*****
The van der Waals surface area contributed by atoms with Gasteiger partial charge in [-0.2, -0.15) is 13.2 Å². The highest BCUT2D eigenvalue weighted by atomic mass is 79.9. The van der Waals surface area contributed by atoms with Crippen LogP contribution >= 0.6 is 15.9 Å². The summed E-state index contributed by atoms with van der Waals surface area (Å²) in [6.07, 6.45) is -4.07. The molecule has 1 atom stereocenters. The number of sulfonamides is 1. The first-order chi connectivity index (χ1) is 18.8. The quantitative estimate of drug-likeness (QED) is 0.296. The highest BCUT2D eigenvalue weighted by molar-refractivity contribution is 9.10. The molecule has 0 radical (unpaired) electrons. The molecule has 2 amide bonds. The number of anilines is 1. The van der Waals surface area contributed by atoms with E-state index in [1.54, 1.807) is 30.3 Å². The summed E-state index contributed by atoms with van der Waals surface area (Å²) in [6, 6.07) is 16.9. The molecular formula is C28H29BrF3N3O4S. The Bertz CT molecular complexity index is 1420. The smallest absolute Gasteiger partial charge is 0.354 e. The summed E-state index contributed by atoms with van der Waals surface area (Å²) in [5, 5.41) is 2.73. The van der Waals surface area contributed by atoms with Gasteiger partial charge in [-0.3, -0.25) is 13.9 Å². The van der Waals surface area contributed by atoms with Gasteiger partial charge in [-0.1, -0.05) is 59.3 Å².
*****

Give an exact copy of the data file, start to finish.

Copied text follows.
The van der Waals surface area contributed by atoms with Gasteiger partial charge in [-0.2, -0.15) is 13.2 Å². The highest BCUT2D eigenvalue weighted by atomic mass is 79.9. The van der Waals surface area contributed by atoms with Crippen LogP contribution >= 0.6 is 15.9 Å². The summed E-state index contributed by atoms with van der Waals surface area (Å²) in [6.07, 6.45) is -4.07. The molecule has 1 atom stereocenters. The number of sulfonamides is 1. The first-order chi connectivity index (χ1) is 18.8. The quantitative estimate of drug-likeness (QED) is 0.296. The highest BCUT2D eigenvalue weighted by molar-refractivity contribution is 9.10. The molecule has 0 radical (unpaired) electrons. The molecule has 2 amide bonds. The number of anilines is 1. The van der Waals surface area contributed by atoms with E-state index in [1.54, 1.807) is 30.3 Å². The summed E-state index contributed by atoms with van der Waals surface area (Å²) in [6, 6.07) is 16.9. The molecular formula is C28H29BrF3N3O4S. The Bertz CT molecular complexity index is 1420. The smallest absolute Gasteiger partial charge is 0.354 e. The summed E-state index contributed by atoms with van der Waals surface area (Å²) in [5, 5.41) is 2.73. The van der Waals surface area contributed by atoms with Gasteiger partial charge in [-0.3, -0.25) is 13.9 Å². The van der Waals surface area contributed by atoms with Gasteiger partial charge in [-0.1, -0.05) is 59.3 Å².